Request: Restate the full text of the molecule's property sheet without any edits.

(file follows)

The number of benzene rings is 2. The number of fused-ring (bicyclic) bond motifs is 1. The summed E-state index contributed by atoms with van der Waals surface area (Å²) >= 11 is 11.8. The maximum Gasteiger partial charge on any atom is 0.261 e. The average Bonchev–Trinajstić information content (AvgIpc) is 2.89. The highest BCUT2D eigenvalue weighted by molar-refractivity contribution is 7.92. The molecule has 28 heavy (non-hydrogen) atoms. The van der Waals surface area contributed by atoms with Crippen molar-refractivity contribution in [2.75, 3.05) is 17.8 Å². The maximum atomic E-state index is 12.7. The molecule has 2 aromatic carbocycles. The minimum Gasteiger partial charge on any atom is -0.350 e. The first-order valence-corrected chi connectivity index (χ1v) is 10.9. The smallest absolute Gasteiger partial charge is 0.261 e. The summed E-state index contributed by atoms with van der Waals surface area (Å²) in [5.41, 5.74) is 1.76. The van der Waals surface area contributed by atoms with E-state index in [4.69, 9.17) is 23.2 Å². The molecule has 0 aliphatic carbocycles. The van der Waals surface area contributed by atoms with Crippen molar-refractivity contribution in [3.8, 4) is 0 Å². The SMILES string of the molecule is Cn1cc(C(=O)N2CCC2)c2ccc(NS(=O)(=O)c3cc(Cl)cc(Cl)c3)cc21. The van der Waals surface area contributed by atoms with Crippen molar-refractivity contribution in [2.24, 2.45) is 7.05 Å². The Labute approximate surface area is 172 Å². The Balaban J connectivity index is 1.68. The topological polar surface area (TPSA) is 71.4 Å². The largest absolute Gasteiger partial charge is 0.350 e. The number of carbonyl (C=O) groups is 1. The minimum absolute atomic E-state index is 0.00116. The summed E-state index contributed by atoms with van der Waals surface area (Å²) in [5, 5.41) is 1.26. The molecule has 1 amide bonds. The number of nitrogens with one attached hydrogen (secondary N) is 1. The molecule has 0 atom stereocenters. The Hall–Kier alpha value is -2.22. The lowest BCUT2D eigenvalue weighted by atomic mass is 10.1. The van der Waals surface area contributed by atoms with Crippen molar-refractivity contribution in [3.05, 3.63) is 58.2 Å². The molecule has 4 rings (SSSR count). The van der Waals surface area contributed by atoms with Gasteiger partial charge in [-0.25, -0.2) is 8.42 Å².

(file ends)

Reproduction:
The number of benzene rings is 2. The number of fused-ring (bicyclic) bond motifs is 1. The summed E-state index contributed by atoms with van der Waals surface area (Å²) >= 11 is 11.8. The maximum Gasteiger partial charge on any atom is 0.261 e. The average Bonchev–Trinajstić information content (AvgIpc) is 2.89. The highest BCUT2D eigenvalue weighted by molar-refractivity contribution is 7.92. The molecule has 28 heavy (non-hydrogen) atoms. The van der Waals surface area contributed by atoms with Crippen molar-refractivity contribution in [2.75, 3.05) is 17.8 Å². The maximum atomic E-state index is 12.7. The molecule has 2 aromatic carbocycles. The minimum Gasteiger partial charge on any atom is -0.350 e. The first-order valence-corrected chi connectivity index (χ1v) is 10.9. The smallest absolute Gasteiger partial charge is 0.261 e. The summed E-state index contributed by atoms with van der Waals surface area (Å²) in [5.41, 5.74) is 1.76. The van der Waals surface area contributed by atoms with E-state index in [4.69, 9.17) is 23.2 Å². The molecule has 0 aliphatic carbocycles. The van der Waals surface area contributed by atoms with Crippen molar-refractivity contribution in [3.8, 4) is 0 Å². The SMILES string of the molecule is Cn1cc(C(=O)N2CCC2)c2ccc(NS(=O)(=O)c3cc(Cl)cc(Cl)c3)cc21. The van der Waals surface area contributed by atoms with Crippen molar-refractivity contribution in [2.24, 2.45) is 7.05 Å². The Labute approximate surface area is 172 Å². The Balaban J connectivity index is 1.68. The topological polar surface area (TPSA) is 71.4 Å². The largest absolute Gasteiger partial charge is 0.350 e. The number of carbonyl (C=O) groups is 1. The minimum absolute atomic E-state index is 0.00116. The summed E-state index contributed by atoms with van der Waals surface area (Å²) in [5, 5.41) is 1.26. The molecule has 1 amide bonds. The number of nitrogens with one attached hydrogen (secondary N) is 1. The molecule has 0 atom stereocenters. The Hall–Kier alpha value is -2.22. The lowest BCUT2D eigenvalue weighted by atomic mass is 10.1. The van der Waals surface area contributed by atoms with Crippen molar-refractivity contribution in [3.05, 3.63) is 58.2 Å². The molecule has 4 rings (SSSR count). The van der Waals surface area contributed by atoms with Gasteiger partial charge in [-0.25, -0.2) is 8.42 Å².